Saturday, April 19, 2014
By Russ Parsons / McClatchy Newspapers
I've lately spent a good chunk of my time surrounded by spreadsheets, crumpled paper packets, cartons of dairy products and dirty ramekins. Josef Centeno has a lot to answer for.
At its base, panna cotta is just sweetened dairy held together with gelatin ... but some are better than others.
I recently stopped in at his Baco Mercat restaurant in Los Angeles for a lunch that ended with one of the best panna cottas I've ever had. You know what I mean: Delicately sweet, it was like a dream of cream held together by faith and just a little bit of gelatin.
It struck me – how long had it been since I'd had panna cotta? A few years ago, you couldn't go anywhere without seeing it. Then, just as suddenly, it went away. It makes no sense. A good panna cotta is as good as dessert gets. Vowing I would never again leave my panna cotta cravings to the whims of restaurant fashion, I determined to master the dish.
How hard could that be? There's not a lot to a panna cotta recipe. It's just dairy, sweetened and bound with gelatin. A bit of vanilla for flavor. That's basically it. Why, then, are some of them so wonderful and others so blah?
That's where the spreadsheet came in. Never underestimate the lengths a food geek will go to in order to master a simple dish. I analyzed a dozen recipes for panna cotta for three main attributes: the percentage of butterfat, the amount of gelatin and the sweetness.
The reason for the gelatin is obvious – a perfect panna cotta should have just enough that it seems the cream is barely holding together. It quivers when you touch it. When there's too much gelatin, the custard feels stiff and cheesy. Too little and, well, you've got a puddle on the plate when you unmold it.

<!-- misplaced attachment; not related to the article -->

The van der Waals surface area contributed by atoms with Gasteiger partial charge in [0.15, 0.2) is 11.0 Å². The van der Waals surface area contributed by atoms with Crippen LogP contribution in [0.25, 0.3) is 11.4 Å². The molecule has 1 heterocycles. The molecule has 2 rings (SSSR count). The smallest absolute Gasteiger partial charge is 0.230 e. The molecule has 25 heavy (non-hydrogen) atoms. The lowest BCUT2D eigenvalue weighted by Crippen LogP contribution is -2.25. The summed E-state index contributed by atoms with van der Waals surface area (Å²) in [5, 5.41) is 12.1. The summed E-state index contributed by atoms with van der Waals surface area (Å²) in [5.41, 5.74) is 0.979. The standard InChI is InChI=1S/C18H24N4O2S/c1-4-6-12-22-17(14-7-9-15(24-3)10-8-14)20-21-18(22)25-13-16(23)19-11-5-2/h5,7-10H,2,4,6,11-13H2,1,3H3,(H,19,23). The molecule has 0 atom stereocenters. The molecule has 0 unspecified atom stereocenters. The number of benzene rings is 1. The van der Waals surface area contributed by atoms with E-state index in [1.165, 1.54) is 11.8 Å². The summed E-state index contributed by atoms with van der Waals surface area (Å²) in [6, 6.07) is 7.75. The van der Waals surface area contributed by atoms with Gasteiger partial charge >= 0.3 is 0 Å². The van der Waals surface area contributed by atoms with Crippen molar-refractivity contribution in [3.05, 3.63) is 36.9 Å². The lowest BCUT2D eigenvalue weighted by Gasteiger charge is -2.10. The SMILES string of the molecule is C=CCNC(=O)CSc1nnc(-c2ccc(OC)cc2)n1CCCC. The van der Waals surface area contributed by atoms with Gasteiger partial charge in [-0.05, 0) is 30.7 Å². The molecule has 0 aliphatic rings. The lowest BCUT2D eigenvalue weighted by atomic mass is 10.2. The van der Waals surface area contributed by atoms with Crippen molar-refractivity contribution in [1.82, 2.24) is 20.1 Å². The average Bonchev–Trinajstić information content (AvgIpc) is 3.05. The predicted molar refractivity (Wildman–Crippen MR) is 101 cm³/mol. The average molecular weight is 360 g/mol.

Breaking the recipes into pieces, I found ratios of gelatin to dairy ranging from ½ teaspoon to almost 3 teaspoons per cup. After a day in the kitchen experimenting with various amounts, I found the best consistency was at the shaky end of the spectrum – ¾ teaspoon per cup.
The butterfat takes a little explaining. It's not a calorie thing, but I find too much of it leaves your mouth feeling coated and thick; the ideal panna cotta tastes light and clean.
Fortunately, analyzing butterfat doesn't require sending it off to a lab. You can simply average the percentage of butterfat in the various dairy components. Heavy cream is 36 percent, half-and-half is 12 percent and whole milk is 3.25 percent. Therefore, a recipe that calls for a cup of half-and-half and 2 cups of cream will have a butterfat percentage of 28 percent.
I tested dairy mixes ranging from 34 percent to 18 percent (resisting the urge to completely geek out on this, I did it in 5 percent intervals. If you want to dial it in tighter, you're on your own). Until you get toward the lowest end of that spectrum, the less butterfat the better – though when I tasted the 23 percent next to the 18 percent, I did find that the slightly higher fat content carried the flavor better while still tasting fresh.
Sweetness was relatively easy to figure. I did batches ranging from ¼ to ½ cup sugar, stepping up by the tablespoon. I was looking for a panna cotta that was definitely sweetened but not sweet, if you know what I mean. Again, light and clean. Five tablespoons was perfect.
So, 2½ cups of cream and 1½ cups of whole milk, plus 5 tablespoons of sugar, set with 1 tablespoon of gelatin. I'd cracked the code!
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